I am almost constantly listening to music. I don’t like empty silence. It feels too loud to me. If things are silent, I need to through on a little background music to help me relax. Since my wife likes silence, this means I am often wearing headphones.
Of course, it doesn’t always need to be music. It can be a tv show or movie. Or it can be something informative, like the news, or even a good podcast.
In fact, just the other day I was listening to a little show about the ukulele, something I want to be better at, but first I need to be better at finding more time. But is was listening to this show talking about all these great players and working musicians. It kept referring to them as inpendent musicians and how avoiding the company system was a trade off, but it gave them more control and freedom to explore the music they wanted.
And something clicked.
Why aren’t independent writers as accepted as independent musicians? When someone suggests a band to me, I never ask who they are signed with. I don’t care. At all. Well, that isn’t true, if I find out a band is independent and I like them, it makes me want to support them more. As long as I can easily find their material. I am kind of lazy after all.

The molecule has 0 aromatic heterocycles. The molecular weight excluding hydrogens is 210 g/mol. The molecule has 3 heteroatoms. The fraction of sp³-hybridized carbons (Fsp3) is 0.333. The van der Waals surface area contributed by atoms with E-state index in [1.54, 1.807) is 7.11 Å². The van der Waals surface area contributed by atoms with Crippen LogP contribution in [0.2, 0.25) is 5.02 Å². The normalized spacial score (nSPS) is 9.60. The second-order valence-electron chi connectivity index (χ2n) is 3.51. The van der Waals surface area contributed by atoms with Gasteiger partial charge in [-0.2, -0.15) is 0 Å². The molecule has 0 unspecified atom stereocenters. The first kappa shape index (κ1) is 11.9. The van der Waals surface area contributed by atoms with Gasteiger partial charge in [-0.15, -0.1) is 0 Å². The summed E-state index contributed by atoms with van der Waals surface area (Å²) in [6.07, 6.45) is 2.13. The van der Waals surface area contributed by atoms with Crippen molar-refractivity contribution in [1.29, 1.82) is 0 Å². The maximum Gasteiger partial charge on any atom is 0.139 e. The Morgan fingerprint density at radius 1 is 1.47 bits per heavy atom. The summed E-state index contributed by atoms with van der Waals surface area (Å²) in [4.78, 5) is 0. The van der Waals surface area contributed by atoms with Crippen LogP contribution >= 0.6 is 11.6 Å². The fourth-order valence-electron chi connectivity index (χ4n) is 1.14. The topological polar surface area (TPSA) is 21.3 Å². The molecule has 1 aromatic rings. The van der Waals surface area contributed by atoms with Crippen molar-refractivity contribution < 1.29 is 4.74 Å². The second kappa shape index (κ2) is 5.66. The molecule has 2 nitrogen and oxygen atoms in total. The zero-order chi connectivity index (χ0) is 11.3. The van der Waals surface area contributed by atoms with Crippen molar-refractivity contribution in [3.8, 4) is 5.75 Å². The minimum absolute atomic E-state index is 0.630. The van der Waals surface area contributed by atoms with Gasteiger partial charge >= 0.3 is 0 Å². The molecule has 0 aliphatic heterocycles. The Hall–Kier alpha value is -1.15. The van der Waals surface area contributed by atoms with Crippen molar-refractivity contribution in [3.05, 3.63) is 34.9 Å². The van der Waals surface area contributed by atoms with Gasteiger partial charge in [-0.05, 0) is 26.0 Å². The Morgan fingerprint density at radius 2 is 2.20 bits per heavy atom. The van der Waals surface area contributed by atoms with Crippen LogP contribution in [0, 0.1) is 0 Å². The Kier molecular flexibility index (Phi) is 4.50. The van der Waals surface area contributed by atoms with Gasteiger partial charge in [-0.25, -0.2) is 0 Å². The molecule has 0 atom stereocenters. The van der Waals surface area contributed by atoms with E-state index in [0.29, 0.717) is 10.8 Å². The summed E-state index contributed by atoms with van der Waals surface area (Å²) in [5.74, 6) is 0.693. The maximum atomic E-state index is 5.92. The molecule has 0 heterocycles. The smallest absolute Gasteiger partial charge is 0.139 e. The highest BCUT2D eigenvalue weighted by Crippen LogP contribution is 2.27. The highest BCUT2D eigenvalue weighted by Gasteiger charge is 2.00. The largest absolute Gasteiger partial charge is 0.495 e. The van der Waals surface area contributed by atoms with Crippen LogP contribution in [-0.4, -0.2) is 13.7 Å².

Why is it as an independent author, there need to be all these extra hoops to prove ourselves? I’ve seen the looks of interest on hearing I’m a novelist give over to eye rolling on hearing it is “just” self published.
Now, don’t get me wrong. I understand a novel is more of a time investment than a song. To get an idea of whether or not I like a band takes a few minutes, if I’m in a rush. Deciding on an author is an investment. On average it takes a few hours. I’ve read at least four John Grisham books and still am not sure if I like his work.
But there has to be more than that. There has to be a reason why being an indie musician is regarded as kind of cool, while being an indie author is often met with speculation of not being good enough to be a “real” author.
But you know what? I am straight up rock and roll. I’m well on my way to my 10,000 hours if I’m not there yet. I chose to self publish to hold on to my control.
Yes, there is a trade off. Big publishers know their jobs and they have a lot of talent as writers, writers and marketers. They could make me a better writer. But I’ve read too many stories from writers that made me worried a Big Publisher wouldn’t make me the best Me, but rather a diluted me that perhaps gets better market share.
I want to write how I want to write. I want to tell my silly stories of kids chasing dragons and women making friends with lions. I want my heroes to be likable but to screw things up. I want my villains to to have goals that make sense. I want final say in my cover art.
I’m an indie author.
I’m an author.